Following the international bitchstorm that’s been brewing around the future of Bahamas flats fisheries—inclemencies mostly attributed to the Bahamas Fly Fishing Industry Association’s nationalistic grandstanding—some sensible communications have recently come to light. Last week, Tribune 242, a Nassau-based publication, reported that The Department of Marine Resources has “pretty much determined” that persons will need to pony up for licenses if they intend on flyfishing in the Bahamas.

Moreover, Minister Michael Braynen told attendees at an Abaco Business Outlook conference that the fees collected from licenses would go directly toward conservation, research, and enforcement activities related to the habitats that support flyfishing in the Bahamas.

“Our ministry recognizes, and I think the government recognizes, that the flats fishing industry is an important part of the tourism product of the Bahamas, and the persons engaged in this fishing activity are almost exclusively visitors to the Bahamas who pursue their fishing passion in locations throughout the country,” he said.

Beyond the obvious need for fishing licenses and associated fees, something we Americans already pay for on homewaters, as well as when we visit foreign flats destinations like Mexico and Belize, the minister also addressed do-it-yourself sticking points—and the overall intent suddenly looks a lot less sinister.

DIY flats angling is a significant revenue generator in the Bahamas—tens of millions of dollars annually—and those anglers make up a large portion of all anglers traveling to the country to stalk bonefish in skinny water.

Regarding DIY, Braynen noted, “The feedback from visitors and stakeholders has clearly indicated that persons fishing without guides form a significant portion of the sector, and many persons routinely use a guide for portions of their visit and to fish without guides for the remainder.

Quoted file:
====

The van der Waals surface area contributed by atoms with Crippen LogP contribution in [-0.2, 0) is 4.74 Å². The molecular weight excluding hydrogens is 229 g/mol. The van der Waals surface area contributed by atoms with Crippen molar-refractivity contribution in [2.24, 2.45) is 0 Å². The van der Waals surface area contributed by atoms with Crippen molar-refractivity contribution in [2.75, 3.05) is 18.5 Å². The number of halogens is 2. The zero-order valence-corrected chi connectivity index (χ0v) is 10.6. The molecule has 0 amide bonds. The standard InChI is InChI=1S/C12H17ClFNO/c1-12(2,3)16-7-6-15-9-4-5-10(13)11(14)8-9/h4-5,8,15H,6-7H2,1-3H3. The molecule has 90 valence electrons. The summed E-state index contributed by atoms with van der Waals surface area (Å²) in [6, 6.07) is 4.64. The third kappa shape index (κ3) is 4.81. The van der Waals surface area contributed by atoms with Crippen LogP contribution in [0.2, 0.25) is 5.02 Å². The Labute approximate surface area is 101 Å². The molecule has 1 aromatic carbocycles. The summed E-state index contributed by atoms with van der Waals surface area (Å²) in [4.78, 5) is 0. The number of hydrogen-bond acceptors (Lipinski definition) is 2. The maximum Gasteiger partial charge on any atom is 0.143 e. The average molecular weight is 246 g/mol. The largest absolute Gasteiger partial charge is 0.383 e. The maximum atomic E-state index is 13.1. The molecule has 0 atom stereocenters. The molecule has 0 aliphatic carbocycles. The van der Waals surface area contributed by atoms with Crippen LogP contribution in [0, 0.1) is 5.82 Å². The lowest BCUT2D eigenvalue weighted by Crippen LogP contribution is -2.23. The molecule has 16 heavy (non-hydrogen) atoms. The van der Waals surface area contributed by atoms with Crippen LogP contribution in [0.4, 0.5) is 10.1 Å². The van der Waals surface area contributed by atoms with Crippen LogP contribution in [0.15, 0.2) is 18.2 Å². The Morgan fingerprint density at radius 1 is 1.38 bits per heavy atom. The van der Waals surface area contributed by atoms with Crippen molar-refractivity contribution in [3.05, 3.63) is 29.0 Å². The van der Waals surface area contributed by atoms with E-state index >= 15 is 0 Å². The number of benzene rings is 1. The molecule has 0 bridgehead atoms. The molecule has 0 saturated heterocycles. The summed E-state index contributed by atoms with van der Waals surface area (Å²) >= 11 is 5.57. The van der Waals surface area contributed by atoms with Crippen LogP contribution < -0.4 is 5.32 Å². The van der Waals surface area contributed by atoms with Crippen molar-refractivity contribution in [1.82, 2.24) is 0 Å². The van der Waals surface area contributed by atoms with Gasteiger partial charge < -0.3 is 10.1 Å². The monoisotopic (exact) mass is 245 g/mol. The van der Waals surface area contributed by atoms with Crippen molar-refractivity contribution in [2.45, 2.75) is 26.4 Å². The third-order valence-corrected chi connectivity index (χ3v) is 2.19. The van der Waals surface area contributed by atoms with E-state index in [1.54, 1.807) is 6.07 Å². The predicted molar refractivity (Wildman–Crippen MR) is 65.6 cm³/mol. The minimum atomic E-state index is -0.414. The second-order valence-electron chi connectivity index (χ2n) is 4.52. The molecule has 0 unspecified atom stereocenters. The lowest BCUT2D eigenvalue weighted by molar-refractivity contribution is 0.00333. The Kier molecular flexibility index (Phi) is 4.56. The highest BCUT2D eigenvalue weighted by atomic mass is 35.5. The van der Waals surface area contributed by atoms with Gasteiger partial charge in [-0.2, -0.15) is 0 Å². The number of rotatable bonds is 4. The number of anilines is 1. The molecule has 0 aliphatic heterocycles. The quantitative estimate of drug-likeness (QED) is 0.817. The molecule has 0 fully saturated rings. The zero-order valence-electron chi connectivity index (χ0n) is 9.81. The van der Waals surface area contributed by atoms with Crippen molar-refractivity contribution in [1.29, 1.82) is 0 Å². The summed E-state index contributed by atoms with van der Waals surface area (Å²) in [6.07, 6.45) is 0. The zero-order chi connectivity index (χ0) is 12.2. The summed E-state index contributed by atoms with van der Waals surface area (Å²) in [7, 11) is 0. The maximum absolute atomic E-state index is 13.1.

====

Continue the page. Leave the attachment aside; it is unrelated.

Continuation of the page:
“Given the significance of the DIY portion of the sector, the management measures being contemplated now will require these fishers to obtain a personal license to engage in flats fishing, provide access by these fishers to all fishing flats except those under special management, and also ensure that DIY fishers have the latest information with regard to catch and release methods and fishing etiquette in the Bahamas.”

In Brief:

License would be made available online, and persons arriving in the Bahamas and deciding they want one should be able to get one from border control.

Licenses for professional Bahamas-based fishing guides would be required.

License fees would vary depending on the duration of the license: a day, a week, a month, or six months.

Children under the age of 12 would not have to pay for a license.

Fees collected from licenses would be used directly for conservation and research and enforcement activities that support flyfishing in the Bahamas.

U.S. dollars, and conch shells “in decent shape,” would be considered acceptable forms of payment. 

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Tom Bie is the founder, editor, and publisher of The Drake. He started the magazine in 1998 as an annual newsprint publication based in Jackson Hole, Wyoming. He then moved it to Steamboat, Colorado (1999), Boulder, Colorado (2001), and San Clemente, California (2004), as he took jobs as managing editor at Paddler, Senior Editor at Skiing, and Editor-in-Chief at Powder, respectively. Tom and The Drake are now both based in Denver, Colorado, where The Drake is finally all grows up(Swingers, 1996) to a quarterly magazine.

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